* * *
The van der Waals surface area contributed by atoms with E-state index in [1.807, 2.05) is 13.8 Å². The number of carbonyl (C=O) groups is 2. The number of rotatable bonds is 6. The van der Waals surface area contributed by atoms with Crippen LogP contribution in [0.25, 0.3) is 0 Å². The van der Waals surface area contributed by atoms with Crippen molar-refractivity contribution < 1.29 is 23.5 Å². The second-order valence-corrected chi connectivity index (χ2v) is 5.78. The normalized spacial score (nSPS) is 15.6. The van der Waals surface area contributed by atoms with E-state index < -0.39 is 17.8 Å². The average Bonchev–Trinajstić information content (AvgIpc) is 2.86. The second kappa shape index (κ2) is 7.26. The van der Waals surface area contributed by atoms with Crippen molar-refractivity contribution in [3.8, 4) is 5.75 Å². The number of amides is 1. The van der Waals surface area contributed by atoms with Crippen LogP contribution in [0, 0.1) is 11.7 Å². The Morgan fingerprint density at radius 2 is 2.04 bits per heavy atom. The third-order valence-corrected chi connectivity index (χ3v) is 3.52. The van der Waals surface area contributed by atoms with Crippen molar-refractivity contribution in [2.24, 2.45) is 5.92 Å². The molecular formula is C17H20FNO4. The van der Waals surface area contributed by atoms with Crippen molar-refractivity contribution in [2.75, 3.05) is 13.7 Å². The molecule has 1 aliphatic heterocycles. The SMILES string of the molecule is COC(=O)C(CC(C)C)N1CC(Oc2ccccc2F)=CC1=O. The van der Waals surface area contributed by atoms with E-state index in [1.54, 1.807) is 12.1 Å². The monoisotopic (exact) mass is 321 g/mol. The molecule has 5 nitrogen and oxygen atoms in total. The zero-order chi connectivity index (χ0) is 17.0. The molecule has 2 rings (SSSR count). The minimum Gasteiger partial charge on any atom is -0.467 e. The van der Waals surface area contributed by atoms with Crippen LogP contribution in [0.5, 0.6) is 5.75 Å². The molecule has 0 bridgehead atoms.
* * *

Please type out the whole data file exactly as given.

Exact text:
The van der Waals surface area contributed by atoms with E-state index in [1.807, 2.05) is 13.8 Å². The number of carbonyl (C=O) groups is 2. The number of rotatable bonds is 6. The van der Waals surface area contributed by atoms with Crippen LogP contribution in [0.25, 0.3) is 0 Å². The van der Waals surface area contributed by atoms with Crippen molar-refractivity contribution < 1.29 is 23.5 Å². The second-order valence-corrected chi connectivity index (χ2v) is 5.78. The normalized spacial score (nSPS) is 15.6. The van der Waals surface area contributed by atoms with E-state index < -0.39 is 17.8 Å². The average Bonchev–Trinajstić information content (AvgIpc) is 2.86. The second kappa shape index (κ2) is 7.26. The van der Waals surface area contributed by atoms with Crippen molar-refractivity contribution in [3.8, 4) is 5.75 Å². The number of amides is 1. The van der Waals surface area contributed by atoms with Crippen LogP contribution in [0, 0.1) is 11.7 Å². The Morgan fingerprint density at radius 2 is 2.04 bits per heavy atom. The third-order valence-corrected chi connectivity index (χ3v) is 3.52. The van der Waals surface area contributed by atoms with Crippen molar-refractivity contribution in [2.24, 2.45) is 5.92 Å². The molecular formula is C17H20FNO4. The van der Waals surface area contributed by atoms with Crippen molar-refractivity contribution in [2.75, 3.05) is 13.7 Å². The molecule has 1 aliphatic heterocycles. The SMILES string of the molecule is COC(=O)C(CC(C)C)N1CC(Oc2ccccc2F)=CC1=O. The van der Waals surface area contributed by atoms with E-state index in [1.54, 1.807) is 12.1 Å². The monoisotopic (exact) mass is 321 g/mol. The molecule has 5 nitrogen and oxygen atoms in total. The zero-order chi connectivity index (χ0) is 17.0. The molecule has 2 rings (SSSR count). The minimum Gasteiger partial charge on any atom is -0.467 e. The van der Waals surface area contributed by atoms with Crippen LogP contribution in [0.5, 0.6) is 5.75 Å². The molecule has 0 bridgehead atoms.